Podcast: Post Colonialism, Culture, and How to do Business in India

Posted by ann stewart zachwieja on Oct 5, 2016
ann stewart zachwieja



Globig recently interviewed Julian Leuthold, producer of GetGlobal, the premiere international expansion conference for the United States. With his extensive background and familiarity with India, and his experience in consulting with companies doing business in India, Mr. Leuthold was able to provide great insights into the country during our conversation.

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To set the stage, Mr. Leuthold gave several of his own definitions for terms important to India.

Culture: The shared experience of all the things that fill up your world and inform your worldview with the others around you, making your culture distinct from other cultures. Culture can be at the national and regional levels, as well as within companies and relationships.

Colonialism: The reaction to having been colonized.

Post-colonialism: What happens when the colonizers leave. This is an important concept since the reaction to the experience can be a dominant cultural force.

History plays a big role in any country’s culture and it’s important for companies planning to do business in a new country to understand how history and culture will influence how they do business. For instance, a driving force in Indian culture is their history of colonialism from the British. Many people may not know that the British initially entered India as a company, not as a country. This can bring extra scrutiny to foreign companies entering India. Any company that touches labor in India, or has a reputation of being unfair to labor, will get additional eyes on it. As with any company and any country, it’s important to understand and be sensitive to the culture – and the history that drives it – in new markets.

What does this mean for foreign companies entering India? First of all, understand that India is a tech-loving country and has access to information from around the world. If you are a large company, they will know how you are perceived in your own country and how you conduct business there. If you have a bad reputation at home, they will know it and will pay extra attention to your activities in India. For instance, people in India read international newspapers, saw the problems that Walmart was having in the United States, and were concerned for how Walmart would act in their country – even though Walmart might actually be providing benefits to the country overall.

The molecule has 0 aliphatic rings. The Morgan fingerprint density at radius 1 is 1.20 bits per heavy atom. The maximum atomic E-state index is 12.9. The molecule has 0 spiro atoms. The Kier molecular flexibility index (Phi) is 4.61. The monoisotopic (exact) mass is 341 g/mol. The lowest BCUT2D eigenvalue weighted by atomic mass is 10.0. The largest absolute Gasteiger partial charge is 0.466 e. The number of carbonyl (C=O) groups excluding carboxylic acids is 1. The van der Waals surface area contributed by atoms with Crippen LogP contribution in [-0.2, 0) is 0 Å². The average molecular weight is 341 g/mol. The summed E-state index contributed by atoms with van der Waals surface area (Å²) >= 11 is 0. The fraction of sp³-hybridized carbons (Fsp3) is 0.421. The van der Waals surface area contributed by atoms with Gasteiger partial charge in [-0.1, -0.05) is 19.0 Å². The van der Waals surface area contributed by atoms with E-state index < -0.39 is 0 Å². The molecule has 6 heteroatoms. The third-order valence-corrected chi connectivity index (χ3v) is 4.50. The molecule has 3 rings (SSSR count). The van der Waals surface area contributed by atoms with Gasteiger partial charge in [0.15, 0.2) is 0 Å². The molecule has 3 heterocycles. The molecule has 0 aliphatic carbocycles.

For smaller companies that aren’t a known entity, what matters is how they interact with Indians. The key is to leave your assumptions at home. Treat people like they matter and that you are listening and you will have greater success. “Come in with a clean, clear canvas…and paint with their colors”.  Of course, this advice applies to larger companies as well. Any trace of condescension or disrespect will be noted and could blow up around you.

As mentioned earlier, Indians are connected to the world. It will be unacceptable if you do business in other countries and are found to not be treating the Indian market in the same way you treat customers in your own country. For instance, though it is hard to do background checks in India, Uber found itself in hot water when one of its drivers assaulted a passenger and it was discovered that they weren’t conducting background checks in the same way as in other countries.

And Facebook put Indians in a tough position when they introduced and Free Basics, both intended to make the internet more accessible and affordable in India. While Indians love having the ability to share knowledge and ideas and access information, they were resentful of the fact that Facebook wanted to introduce a ‘slimmed down’ free version of the internet, with limited options decided by Facebook and Facebook at its core. Again, they saw a company offering them something less than was available to other countries and were suspicious of Facebook’s intent. It could also be perceived to set a precedent that the country is not necessarily interested in.

The question then becomes, what can a company do to increase its chances for success in India? In India, you have to win over the hearts and minds of the people all over the country. Above all, listen. As Mr. Leuthold says, you will have to listen at some point, so do it early.

To summarize, listen first, start slowly, and build from the ground up. Enter India with an open mind, leave your assumptions at home, and build relationships by listening. To hear more of Julian Leuthold’s insights, listen to the Globig podcast: Post Colonialism, Culture, and How to do Business In India.

Globig will soon be adding India as a country, join Globig to get notified.

Topics: Business India, Culture India, Doing business India, India, Asia Pacific, colonialism, post-colonialism, PODCASt

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